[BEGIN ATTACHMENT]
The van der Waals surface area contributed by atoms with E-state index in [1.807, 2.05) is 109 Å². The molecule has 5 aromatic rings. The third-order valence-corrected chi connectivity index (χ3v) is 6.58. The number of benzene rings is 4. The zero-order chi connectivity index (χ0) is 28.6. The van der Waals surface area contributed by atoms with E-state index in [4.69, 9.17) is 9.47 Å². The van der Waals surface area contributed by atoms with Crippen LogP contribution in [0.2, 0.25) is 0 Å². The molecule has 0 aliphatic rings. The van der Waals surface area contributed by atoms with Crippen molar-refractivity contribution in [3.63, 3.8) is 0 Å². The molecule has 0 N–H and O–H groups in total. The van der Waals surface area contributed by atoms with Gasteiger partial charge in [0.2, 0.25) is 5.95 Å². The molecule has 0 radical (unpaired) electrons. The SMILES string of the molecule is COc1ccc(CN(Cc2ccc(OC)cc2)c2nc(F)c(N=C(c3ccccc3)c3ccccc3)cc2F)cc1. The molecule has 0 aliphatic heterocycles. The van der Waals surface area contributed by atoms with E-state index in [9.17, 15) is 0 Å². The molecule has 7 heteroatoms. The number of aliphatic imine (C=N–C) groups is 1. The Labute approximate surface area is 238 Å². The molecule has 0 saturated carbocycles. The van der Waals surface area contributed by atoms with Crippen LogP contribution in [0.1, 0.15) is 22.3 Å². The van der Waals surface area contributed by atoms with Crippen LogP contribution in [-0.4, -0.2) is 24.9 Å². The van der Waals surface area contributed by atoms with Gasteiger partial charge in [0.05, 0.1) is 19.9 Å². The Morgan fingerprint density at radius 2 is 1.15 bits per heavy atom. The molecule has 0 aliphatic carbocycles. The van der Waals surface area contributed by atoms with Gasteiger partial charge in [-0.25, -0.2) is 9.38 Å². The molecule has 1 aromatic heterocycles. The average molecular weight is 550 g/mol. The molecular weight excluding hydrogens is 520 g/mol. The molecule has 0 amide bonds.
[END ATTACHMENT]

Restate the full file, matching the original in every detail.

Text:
The van der Waals surface area contributed by atoms with E-state index in [1.807, 2.05) is 109 Å². The molecule has 5 aromatic rings. The third-order valence-corrected chi connectivity index (χ3v) is 6.58. The number of benzene rings is 4. The zero-order chi connectivity index (χ0) is 28.6. The van der Waals surface area contributed by atoms with E-state index in [4.69, 9.17) is 9.47 Å². The van der Waals surface area contributed by atoms with Crippen LogP contribution in [0.2, 0.25) is 0 Å². The molecule has 0 aliphatic rings. The van der Waals surface area contributed by atoms with Crippen molar-refractivity contribution in [3.63, 3.8) is 0 Å². The molecule has 0 N–H and O–H groups in total. The van der Waals surface area contributed by atoms with Gasteiger partial charge in [0.2, 0.25) is 5.95 Å². The molecule has 0 radical (unpaired) electrons. The SMILES string of the molecule is COc1ccc(CN(Cc2ccc(OC)cc2)c2nc(F)c(N=C(c3ccccc3)c3ccccc3)cc2F)cc1. The molecule has 0 aliphatic heterocycles. The van der Waals surface area contributed by atoms with E-state index in [9.17, 15) is 0 Å². The molecule has 7 heteroatoms. The number of aliphatic imine (C=N–C) groups is 1. The Labute approximate surface area is 238 Å². The molecule has 0 saturated carbocycles. The van der Waals surface area contributed by atoms with Crippen LogP contribution in [0.1, 0.15) is 22.3 Å². The van der Waals surface area contributed by atoms with Crippen LogP contribution in [-0.4, -0.2) is 24.9 Å². The van der Waals surface area contributed by atoms with Gasteiger partial charge in [0.05, 0.1) is 19.9 Å². The Morgan fingerprint density at radius 2 is 1.15 bits per heavy atom. The molecule has 0 aliphatic carbocycles. The van der Waals surface area contributed by atoms with Gasteiger partial charge in [-0.25, -0.2) is 9.38 Å². The molecule has 1 aromatic heterocycles. The average molecular weight is 550 g/mol. The molecular weight excluding hydrogens is 520 g/mol. The molecule has 0 amide bonds.